The treasure hunt that rocks! Getting started

Painted rock hunting: It's the latest craze to take over, not only our spare time, but social media too. You may have seen a few photos flash up on your Facebook feed as people around the country and the world are painting, hiding and seeking out decorated rocks. It's a cheap and easy activity for families, adds fun to a simple walk and has so many added benefits!
You can be a painter, a finder or both. Decorated rocks are hidden outdoors - at playgrounds, in parks, on bushwalks, at the beach - pretty much anywhere (whilst avoiding private property and sacred places like cemeteries). The rocks are labelled to connect them back to a Facebook group where members can show off their finds. It's a modern treasure hunt.

Getting started

For rock painters:
Use a rock that's reasonably smooth and no bigger than a child's hand.
Paint the rock with any decoration that you like - it could be a picture, pattern or message.
Label the rock on the back with your local Facebook group (i.e. TimaruRocks)
Coat rocks in clear varnish (or use exterior paint) to protect the environment.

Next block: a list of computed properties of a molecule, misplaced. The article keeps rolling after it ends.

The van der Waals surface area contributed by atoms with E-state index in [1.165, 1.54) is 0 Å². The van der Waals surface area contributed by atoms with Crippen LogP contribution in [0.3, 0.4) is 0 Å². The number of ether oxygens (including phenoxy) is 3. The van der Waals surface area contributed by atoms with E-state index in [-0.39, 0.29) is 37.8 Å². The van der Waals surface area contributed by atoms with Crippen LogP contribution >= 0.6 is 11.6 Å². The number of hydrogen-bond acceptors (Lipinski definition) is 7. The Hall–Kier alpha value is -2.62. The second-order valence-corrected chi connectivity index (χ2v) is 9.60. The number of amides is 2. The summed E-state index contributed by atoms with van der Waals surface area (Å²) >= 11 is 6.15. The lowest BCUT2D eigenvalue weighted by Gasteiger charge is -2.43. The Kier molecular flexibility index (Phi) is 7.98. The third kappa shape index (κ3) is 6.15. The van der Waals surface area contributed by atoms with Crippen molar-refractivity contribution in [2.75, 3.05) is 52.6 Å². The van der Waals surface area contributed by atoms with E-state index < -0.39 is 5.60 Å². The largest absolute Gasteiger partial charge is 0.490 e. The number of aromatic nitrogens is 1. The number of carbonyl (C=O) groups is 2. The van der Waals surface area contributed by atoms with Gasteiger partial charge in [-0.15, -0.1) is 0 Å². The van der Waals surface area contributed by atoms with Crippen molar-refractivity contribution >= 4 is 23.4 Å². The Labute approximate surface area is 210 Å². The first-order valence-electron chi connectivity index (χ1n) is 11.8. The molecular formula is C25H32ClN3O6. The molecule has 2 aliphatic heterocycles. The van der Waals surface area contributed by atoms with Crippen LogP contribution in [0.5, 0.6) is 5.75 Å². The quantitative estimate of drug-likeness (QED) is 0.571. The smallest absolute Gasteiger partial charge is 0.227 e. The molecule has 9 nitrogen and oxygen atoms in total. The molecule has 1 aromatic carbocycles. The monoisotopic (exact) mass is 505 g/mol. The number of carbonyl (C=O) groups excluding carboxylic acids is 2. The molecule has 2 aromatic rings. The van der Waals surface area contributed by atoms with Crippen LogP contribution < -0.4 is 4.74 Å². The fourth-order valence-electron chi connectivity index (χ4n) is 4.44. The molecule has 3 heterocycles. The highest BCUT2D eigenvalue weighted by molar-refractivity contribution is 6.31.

Hide the rock at a local park, playground, beach, etc.
Be careful not to place them in the way of a council mower, or to disturb wildlife when hiding the rocks and don't make them too tricky to find.
If you like, you can share with the Facebook group the area that you have hidden them (with or without clues!).

For rock hunters:
Check your local Facebook group for ideas on where to look for the rocks.
When you find a rock, take a photo and rehide it.
Post on the Facebook group so the painter can see that it has been found.
If you don't find a rock, you will still have a great time exploring and enjoying the outdoors.
The benefits

Along with encouraging kids to explore the outdoors and learn more about their neighborhood and surroundings, painting the rocks also encourages creativity and fine motor skills. The activity also builds a sense of community.
Families are not the only ones getting involved. Community groups, school holiday programs and businesses have also taken up the challenge.